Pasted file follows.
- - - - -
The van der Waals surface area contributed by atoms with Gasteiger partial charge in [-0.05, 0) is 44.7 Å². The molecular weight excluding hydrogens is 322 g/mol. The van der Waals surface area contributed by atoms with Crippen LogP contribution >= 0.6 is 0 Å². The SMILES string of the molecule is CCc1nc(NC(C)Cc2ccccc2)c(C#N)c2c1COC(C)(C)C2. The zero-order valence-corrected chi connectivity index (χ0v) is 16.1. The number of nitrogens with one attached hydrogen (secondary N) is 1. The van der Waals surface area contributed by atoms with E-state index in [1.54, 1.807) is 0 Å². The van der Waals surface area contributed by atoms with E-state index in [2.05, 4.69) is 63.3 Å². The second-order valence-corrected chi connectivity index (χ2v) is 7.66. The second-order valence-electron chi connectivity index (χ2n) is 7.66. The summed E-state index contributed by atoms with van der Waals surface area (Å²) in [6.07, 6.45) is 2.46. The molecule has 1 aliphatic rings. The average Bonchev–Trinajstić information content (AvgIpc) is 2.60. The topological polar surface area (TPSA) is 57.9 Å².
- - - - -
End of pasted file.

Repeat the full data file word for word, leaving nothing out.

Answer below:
The van der Waals surface area contributed by atoms with Gasteiger partial charge in [-0.05, 0) is 44.7 Å². The molecular weight excluding hydrogens is 322 g/mol. The van der Waals surface area contributed by atoms with Crippen LogP contribution >= 0.6 is 0 Å². The SMILES string of the molecule is CCc1nc(NC(C)Cc2ccccc2)c(C#N)c2c1COC(C)(C)C2. The zero-order valence-corrected chi connectivity index (χ0v) is 16.1. The number of nitrogens with one attached hydrogen (secondary N) is 1. The van der Waals surface area contributed by atoms with E-state index in [1.54, 1.807) is 0 Å². The van der Waals surface area contributed by atoms with E-state index in [2.05, 4.69) is 63.3 Å². The second-order valence-corrected chi connectivity index (χ2v) is 7.66. The second-order valence-electron chi connectivity index (χ2n) is 7.66. The summed E-state index contributed by atoms with van der Waals surface area (Å²) in [6.07, 6.45) is 2.46. The molecule has 1 aliphatic rings. The average Bonchev–Trinajstić information content (AvgIpc) is 2.60. The topological polar surface area (TPSA) is 57.9 Å².